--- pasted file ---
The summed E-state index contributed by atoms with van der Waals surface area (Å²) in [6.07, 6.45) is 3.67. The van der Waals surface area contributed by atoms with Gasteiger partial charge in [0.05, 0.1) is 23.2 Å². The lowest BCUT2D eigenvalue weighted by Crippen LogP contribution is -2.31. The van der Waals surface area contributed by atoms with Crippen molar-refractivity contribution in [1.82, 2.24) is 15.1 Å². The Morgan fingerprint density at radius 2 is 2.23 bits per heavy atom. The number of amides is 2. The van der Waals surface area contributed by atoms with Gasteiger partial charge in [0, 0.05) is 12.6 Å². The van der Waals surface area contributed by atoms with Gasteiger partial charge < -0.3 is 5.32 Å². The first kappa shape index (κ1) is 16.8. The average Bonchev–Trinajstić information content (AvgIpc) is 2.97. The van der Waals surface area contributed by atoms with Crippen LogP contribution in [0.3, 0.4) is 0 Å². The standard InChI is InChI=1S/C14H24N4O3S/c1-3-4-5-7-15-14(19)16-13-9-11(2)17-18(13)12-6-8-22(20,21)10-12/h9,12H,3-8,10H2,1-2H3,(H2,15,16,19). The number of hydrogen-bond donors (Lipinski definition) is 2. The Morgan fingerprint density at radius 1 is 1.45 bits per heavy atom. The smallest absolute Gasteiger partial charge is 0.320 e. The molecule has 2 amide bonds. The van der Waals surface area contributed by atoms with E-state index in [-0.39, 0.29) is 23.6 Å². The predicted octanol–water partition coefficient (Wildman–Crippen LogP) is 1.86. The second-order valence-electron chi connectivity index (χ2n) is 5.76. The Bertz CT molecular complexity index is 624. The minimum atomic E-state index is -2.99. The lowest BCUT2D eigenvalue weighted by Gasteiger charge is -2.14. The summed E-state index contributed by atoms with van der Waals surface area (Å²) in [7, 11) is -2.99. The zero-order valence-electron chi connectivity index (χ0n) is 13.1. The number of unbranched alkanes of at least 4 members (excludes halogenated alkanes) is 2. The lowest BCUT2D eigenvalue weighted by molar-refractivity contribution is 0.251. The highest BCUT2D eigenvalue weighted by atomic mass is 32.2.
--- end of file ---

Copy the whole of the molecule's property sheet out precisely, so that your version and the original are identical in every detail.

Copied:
The summed E-state index contributed by atoms with van der Waals surface area (Å²) in [6.07, 6.45) is 3.67. The van der Waals surface area contributed by atoms with Gasteiger partial charge in [0.05, 0.1) is 23.2 Å². The lowest BCUT2D eigenvalue weighted by Crippen LogP contribution is -2.31. The van der Waals surface area contributed by atoms with Crippen molar-refractivity contribution in [1.82, 2.24) is 15.1 Å². The Morgan fingerprint density at radius 2 is 2.23 bits per heavy atom. The number of amides is 2. The van der Waals surface area contributed by atoms with Gasteiger partial charge in [0, 0.05) is 12.6 Å². The van der Waals surface area contributed by atoms with Gasteiger partial charge < -0.3 is 5.32 Å². The first kappa shape index (κ1) is 16.8. The average Bonchev–Trinajstić information content (AvgIpc) is 2.97. The van der Waals surface area contributed by atoms with Crippen LogP contribution in [0.3, 0.4) is 0 Å². The standard InChI is InChI=1S/C14H24N4O3S/c1-3-4-5-7-15-14(19)16-13-9-11(2)17-18(13)12-6-8-22(20,21)10-12/h9,12H,3-8,10H2,1-2H3,(H2,15,16,19). The number of hydrogen-bond donors (Lipinski definition) is 2. The Morgan fingerprint density at radius 1 is 1.45 bits per heavy atom. The smallest absolute Gasteiger partial charge is 0.320 e. The molecule has 2 amide bonds. The van der Waals surface area contributed by atoms with E-state index in [-0.39, 0.29) is 23.6 Å². The predicted octanol–water partition coefficient (Wildman–Crippen LogP) is 1.86. The second-order valence-electron chi connectivity index (χ2n) is 5.76. The Bertz CT molecular complexity index is 624. The minimum atomic E-state index is -2.99. The lowest BCUT2D eigenvalue weighted by Gasteiger charge is -2.14. The summed E-state index contributed by atoms with van der Waals surface area (Å²) in [7, 11) is -2.99. The zero-order valence-electron chi connectivity index (χ0n) is 13.1. The number of unbranched alkanes of at least 4 members (excludes halogenated alkanes) is 2. The lowest BCUT2D eigenvalue weighted by molar-refractivity contribution is 0.251. The highest BCUT2D eigenvalue weighted by atomic mass is 32.2.